Balance isn’t a see-saw. It’s a game of twister.

Balance isn’t a see-saw. It’s a game of twister.

My favorite session from the Quitter Conference was led by Matt Chambers. Matt’s a husband, father of 6 (including a special needs son), dreamer, director of the NGO SafeWorld, and CEO of gener.us.

And he wanted to talk to us about finding balance in our lives.

Matt Chambers addresses Quitter Conference about work life balance
With a resume like yours, I’m all ears.

Matt said that he used to view balance as a tightrope, or a see-saw. But now he thinks those are terrible metaphors for balance.

Take the see-saw. A see-saw implies that the variables are known, limited, and within our control. But real life? It’s not like that. We have no idea what’s coming next, and most of it is out of our control anyway.

Matt said a better metaphor for balance is a Twister board. Because balance isn’t about keeping things even: it’s about not falling down.

Twister as a metaphor for life balance
The game of Twister as a visual for balance

Matt said that Twister board represents our lives. See all those colored circles that make up the board? Those circles represent the things that may trip you up, cause you to fall. What fears get in the way of your dreams? What interferes with you living your best life?  What variables are beyond your control? Each of those things takes up a space on the board.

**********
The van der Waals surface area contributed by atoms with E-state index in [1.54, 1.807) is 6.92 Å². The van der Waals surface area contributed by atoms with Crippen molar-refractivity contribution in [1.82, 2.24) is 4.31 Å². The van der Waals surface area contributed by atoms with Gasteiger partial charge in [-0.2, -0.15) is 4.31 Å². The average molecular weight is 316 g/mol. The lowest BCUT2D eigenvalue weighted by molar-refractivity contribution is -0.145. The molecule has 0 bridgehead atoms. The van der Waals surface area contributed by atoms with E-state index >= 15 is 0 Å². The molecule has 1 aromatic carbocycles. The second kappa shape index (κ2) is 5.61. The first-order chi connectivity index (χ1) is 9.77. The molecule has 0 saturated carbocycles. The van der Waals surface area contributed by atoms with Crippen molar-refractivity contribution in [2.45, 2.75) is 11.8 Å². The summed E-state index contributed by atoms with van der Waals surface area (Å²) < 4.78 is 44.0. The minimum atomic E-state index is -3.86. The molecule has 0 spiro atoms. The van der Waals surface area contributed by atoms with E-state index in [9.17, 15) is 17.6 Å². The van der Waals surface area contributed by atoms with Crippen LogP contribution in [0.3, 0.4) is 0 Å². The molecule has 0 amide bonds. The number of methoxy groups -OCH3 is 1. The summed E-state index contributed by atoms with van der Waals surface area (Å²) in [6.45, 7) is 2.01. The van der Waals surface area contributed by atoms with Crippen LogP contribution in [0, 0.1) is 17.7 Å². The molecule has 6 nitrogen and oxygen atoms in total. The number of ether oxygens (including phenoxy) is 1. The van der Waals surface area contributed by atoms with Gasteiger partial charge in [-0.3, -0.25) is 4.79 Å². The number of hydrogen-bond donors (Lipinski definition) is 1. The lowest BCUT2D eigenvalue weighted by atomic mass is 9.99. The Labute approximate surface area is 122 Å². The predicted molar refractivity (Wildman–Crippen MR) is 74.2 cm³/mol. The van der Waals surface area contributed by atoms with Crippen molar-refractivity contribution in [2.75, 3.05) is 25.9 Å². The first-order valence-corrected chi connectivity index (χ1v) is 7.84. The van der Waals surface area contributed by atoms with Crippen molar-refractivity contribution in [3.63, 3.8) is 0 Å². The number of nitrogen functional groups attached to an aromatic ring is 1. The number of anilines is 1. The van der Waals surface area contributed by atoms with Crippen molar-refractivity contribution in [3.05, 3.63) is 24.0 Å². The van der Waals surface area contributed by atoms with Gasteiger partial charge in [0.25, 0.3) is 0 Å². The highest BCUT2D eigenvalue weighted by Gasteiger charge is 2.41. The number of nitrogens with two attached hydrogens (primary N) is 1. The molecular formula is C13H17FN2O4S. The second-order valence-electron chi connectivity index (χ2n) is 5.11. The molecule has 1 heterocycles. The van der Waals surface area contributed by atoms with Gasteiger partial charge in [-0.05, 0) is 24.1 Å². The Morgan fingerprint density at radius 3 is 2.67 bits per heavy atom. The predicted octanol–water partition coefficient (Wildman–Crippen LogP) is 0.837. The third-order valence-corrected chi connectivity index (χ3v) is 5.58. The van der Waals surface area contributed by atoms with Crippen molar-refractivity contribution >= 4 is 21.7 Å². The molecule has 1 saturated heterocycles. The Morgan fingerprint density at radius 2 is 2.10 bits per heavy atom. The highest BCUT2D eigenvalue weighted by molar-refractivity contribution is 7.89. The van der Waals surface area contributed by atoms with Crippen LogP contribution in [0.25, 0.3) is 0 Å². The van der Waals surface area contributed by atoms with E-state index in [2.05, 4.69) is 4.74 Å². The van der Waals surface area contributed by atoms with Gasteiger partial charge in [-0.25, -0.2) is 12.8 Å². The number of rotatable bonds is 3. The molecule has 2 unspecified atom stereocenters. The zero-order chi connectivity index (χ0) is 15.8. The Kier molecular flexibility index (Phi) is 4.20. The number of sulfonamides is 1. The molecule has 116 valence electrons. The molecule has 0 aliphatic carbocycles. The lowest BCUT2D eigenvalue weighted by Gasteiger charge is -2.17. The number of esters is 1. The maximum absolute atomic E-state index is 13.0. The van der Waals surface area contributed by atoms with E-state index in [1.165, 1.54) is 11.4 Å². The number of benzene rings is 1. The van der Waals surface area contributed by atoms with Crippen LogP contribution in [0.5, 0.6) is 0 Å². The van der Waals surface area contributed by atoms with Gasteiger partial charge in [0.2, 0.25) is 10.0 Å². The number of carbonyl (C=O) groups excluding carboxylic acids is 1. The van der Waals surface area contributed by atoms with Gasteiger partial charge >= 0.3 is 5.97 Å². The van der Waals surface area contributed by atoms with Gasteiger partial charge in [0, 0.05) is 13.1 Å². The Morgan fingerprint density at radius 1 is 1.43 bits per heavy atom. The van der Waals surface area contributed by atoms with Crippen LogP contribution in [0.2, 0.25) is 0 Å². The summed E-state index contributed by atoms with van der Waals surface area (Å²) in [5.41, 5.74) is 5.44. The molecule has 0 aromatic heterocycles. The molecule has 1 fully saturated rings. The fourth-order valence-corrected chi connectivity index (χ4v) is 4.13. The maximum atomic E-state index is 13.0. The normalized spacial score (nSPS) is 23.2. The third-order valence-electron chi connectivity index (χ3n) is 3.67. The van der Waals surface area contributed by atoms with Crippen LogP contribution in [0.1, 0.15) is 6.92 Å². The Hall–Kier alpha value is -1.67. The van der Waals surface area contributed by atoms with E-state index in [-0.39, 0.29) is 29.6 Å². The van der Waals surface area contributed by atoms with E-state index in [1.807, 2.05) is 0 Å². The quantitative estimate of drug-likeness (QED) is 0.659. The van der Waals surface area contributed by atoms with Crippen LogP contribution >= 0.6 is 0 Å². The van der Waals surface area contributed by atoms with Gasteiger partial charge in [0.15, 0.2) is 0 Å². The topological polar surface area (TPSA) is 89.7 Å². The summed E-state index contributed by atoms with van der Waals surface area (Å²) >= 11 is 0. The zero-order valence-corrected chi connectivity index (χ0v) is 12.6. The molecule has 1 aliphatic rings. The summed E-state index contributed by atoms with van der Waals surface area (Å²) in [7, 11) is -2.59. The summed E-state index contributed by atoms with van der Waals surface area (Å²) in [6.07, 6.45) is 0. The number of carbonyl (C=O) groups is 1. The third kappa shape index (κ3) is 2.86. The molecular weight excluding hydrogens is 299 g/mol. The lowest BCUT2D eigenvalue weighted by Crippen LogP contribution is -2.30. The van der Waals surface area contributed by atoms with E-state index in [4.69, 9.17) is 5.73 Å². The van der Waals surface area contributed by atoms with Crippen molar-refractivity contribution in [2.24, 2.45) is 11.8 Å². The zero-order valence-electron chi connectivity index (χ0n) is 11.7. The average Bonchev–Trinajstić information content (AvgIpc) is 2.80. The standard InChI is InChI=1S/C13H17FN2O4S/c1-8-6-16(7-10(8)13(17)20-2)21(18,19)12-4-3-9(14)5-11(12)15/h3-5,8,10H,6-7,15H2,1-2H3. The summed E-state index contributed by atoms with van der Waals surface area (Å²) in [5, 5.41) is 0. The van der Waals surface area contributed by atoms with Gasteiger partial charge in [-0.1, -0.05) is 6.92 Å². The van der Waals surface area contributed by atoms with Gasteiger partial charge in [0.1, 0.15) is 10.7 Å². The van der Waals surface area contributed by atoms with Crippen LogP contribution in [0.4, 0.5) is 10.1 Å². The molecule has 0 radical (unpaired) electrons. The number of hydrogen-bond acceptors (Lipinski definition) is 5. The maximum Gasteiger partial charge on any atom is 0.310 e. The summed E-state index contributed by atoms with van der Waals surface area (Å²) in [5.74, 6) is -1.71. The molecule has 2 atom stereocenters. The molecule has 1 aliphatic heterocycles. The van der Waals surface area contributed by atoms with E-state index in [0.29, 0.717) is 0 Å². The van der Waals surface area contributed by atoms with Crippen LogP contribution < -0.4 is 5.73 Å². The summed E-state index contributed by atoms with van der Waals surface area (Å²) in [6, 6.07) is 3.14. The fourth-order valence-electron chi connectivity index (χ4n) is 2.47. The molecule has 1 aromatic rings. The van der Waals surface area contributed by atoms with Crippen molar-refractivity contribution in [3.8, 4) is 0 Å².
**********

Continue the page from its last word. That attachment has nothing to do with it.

Here’s the key: You need a person in your life who will cover each space and will keep you from falling. 

Life is like the game of Twister. We need other people in our lives who can carry us through, who can cover the spaces that we can’t control.

We need other people to keep us from falling.

Is your Twister board covered? Who keeps you from falling?

photo credit 1, 2

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  1. Tim says:

    Twister is an inspired analogy for life balance, Anne. One aspect of the game that I think really applies to life is how spinning the dial identifies what you do next. Sometimes it tells you to move the very same limb you finally just got placed down safely. “What do you mean left foot blue? I just put my left foot on yellow. Pick something else for me to move!”

    I think I look at life like that sometimes. “What do you mean I have to deal with that part of my life? I thought I just got that part settled!”

    Twistin’,
    Tim

  2. Because balance isn’t about keeping things even: it’s about not falling down.

    I like that! I like your addition about the support system too. If I can add, even if you do fall down, at least you played the game!

  3. “Because balance isn’t about keeping things even: it’s about not falling down.”

    “We need other people in our lives who can carry us through, who can cover the spaces that we can’t control.

    We need other people to keep us from falling.”

    *love* this. I think it’s so true, and it’s one of the reasons that while I love where we live in many many ways, if a good opportunity to live closer to family came up, it’d be hard not to take it.

  4. Suzette says:

    Anne,
    Love this post!! It makes me want to run out and buy Twister!! I really identify with this analogy and WISH I could have attended that conference cause it seems to have been so inspiring and a great springboard for reflecting on life. Thanks for sharing!

  5. Judy G Gibson says:

    It’s certain family members and trusted friends who keep me from falling. And yet, if I do, in fact, fall, they lovingly help get up and keep on going! Thanks for this, Anne, I enjoyed your perspective.

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